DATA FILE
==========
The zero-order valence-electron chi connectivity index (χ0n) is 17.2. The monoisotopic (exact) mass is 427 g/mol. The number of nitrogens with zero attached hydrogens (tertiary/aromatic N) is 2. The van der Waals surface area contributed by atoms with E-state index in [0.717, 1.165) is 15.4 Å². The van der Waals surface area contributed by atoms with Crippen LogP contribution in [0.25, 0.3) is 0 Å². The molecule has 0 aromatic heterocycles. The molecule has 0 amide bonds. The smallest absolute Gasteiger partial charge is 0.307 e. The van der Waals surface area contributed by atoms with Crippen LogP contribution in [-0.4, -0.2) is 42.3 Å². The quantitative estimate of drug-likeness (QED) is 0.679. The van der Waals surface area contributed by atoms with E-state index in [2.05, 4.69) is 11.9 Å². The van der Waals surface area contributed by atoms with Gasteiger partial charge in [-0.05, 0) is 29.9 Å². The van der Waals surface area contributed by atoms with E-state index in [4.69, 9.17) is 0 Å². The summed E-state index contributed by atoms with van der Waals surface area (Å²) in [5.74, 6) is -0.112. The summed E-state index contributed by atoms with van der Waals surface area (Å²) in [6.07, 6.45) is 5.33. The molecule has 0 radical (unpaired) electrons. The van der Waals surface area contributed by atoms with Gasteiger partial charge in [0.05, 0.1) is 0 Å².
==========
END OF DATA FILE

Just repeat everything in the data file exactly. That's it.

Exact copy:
The zero-order valence-electron chi connectivity index (χ0n) is 17.2. The monoisotopic (exact) mass is 427 g/mol. The number of nitrogens with zero attached hydrogens (tertiary/aromatic N) is 2. The van der Waals surface area contributed by atoms with E-state index in [0.717, 1.165) is 15.4 Å². The van der Waals surface area contributed by atoms with Crippen LogP contribution in [0.25, 0.3) is 0 Å². The molecule has 0 aromatic heterocycles. The molecule has 0 amide bonds. The smallest absolute Gasteiger partial charge is 0.307 e. The van der Waals surface area contributed by atoms with Crippen LogP contribution in [-0.4, -0.2) is 42.3 Å². The quantitative estimate of drug-likeness (QED) is 0.679. The van der Waals surface area contributed by atoms with E-state index in [2.05, 4.69) is 11.9 Å². The van der Waals surface area contributed by atoms with Gasteiger partial charge in [-0.05, 0) is 29.9 Å². The van der Waals surface area contributed by atoms with E-state index in [4.69, 9.17) is 0 Å². The summed E-state index contributed by atoms with van der Waals surface area (Å²) in [5.74, 6) is -0.112. The summed E-state index contributed by atoms with van der Waals surface area (Å²) in [6.07, 6.45) is 5.33. The molecule has 0 radical (unpaired) electrons. The van der Waals surface area contributed by atoms with Gasteiger partial charge in [0.05, 0.1) is 0 Å².